Now, this is obviously a very sexually charged album from the title alone. Janelle is clearly a very conventionally attractive person and a queer icon too with many admirers, and I feel the recent Met Gala after show and the music video for ‘Lipstick Lover’ proves they want to embrace a sex symbol image. Whilst ‘Pynk’ was innuendo central, I personally was taken aback seeing how explicit the ‘Lipstick Lover’ music video was. Even though we live in an era where ‘WAP’ kicked off lockdown, I haven’t seen such a sexually explicit music video in a good while! I absolutely love this new image for Janelle or any time a celebrity goes all out in showcasing their sexual side. I feel like sexuality in the album wasn’t just focused on sexual partners, but also self-love and self-pleasure. This album definitely is a great transition into summer vibes, but I am only drawn to certain tracks.
I was at a pal’s housewarming a few years back and Dirty Computer played on his TV, its striking cover the centre of the screen. I was entranced, honestly – that record filled the room with such a vibe.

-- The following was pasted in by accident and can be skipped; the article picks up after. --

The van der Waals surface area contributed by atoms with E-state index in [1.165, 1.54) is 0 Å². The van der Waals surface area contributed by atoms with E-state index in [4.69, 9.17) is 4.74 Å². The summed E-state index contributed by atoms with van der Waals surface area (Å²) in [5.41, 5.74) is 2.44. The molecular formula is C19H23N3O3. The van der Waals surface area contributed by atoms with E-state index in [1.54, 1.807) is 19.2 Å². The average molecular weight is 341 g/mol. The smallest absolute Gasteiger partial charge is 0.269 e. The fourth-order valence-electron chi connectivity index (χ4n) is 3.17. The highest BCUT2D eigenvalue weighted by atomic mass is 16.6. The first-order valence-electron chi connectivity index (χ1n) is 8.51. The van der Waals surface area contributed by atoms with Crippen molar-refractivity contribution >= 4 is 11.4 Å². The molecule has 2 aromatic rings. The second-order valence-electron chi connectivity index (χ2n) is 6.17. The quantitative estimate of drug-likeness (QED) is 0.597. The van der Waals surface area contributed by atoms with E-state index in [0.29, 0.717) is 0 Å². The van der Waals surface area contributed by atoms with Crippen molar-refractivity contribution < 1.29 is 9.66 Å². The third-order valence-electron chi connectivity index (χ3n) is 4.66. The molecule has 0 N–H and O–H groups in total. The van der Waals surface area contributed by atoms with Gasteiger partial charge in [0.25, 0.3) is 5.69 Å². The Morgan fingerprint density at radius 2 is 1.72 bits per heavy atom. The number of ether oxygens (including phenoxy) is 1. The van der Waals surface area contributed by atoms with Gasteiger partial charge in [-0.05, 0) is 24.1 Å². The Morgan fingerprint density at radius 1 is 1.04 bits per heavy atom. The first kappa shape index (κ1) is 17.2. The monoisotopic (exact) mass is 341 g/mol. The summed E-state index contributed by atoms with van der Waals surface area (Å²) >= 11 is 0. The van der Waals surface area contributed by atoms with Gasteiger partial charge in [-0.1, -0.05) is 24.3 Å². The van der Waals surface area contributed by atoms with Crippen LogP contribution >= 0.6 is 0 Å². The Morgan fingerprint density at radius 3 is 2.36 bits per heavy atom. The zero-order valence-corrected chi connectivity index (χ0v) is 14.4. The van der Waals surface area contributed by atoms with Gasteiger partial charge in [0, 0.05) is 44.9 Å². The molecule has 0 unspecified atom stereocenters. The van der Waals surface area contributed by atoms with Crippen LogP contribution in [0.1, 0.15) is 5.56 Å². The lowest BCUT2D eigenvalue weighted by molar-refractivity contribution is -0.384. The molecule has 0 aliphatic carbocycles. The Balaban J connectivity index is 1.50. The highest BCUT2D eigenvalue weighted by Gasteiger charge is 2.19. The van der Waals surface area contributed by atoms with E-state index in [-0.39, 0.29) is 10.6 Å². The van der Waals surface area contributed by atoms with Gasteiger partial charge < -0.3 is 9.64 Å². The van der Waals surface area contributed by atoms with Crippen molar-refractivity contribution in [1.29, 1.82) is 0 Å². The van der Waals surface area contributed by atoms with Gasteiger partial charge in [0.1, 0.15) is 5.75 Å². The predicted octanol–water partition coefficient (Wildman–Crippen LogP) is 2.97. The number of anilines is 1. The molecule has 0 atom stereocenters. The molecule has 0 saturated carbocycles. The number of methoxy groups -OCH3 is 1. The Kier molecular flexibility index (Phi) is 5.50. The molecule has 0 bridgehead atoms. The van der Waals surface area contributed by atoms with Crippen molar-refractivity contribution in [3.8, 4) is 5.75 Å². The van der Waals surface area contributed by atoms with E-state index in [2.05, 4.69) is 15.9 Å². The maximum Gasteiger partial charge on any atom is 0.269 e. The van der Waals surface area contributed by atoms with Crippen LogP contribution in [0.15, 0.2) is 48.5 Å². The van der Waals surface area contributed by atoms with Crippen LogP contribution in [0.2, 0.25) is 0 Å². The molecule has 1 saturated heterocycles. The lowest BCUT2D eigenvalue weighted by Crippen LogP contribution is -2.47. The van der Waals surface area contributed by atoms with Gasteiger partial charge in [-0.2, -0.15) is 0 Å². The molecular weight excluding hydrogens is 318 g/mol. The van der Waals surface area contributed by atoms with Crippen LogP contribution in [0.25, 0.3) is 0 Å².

Monáe was ahead of us then and they remain ahead now. Here is a master of worldbuilding, magician of the soul, and charter of where we’re all headed.
“No, I’m not the same,” The Age of Pleasure opens saying. Right, and who is ever? My take is that we’re all new every time we wake up, yet for Janelle there’s more to it than that. This album strays from Monáe’s path, shaking the sci-fi tales which sang about the future from their three previous tapestries in favour of valuing this moment, right now.
In an era of fear, where fear is a philosophy concerned with tomorrow, you closing your eyes and rejoicing in the now is… well, ahead of what all your neighbours are up to, trust me.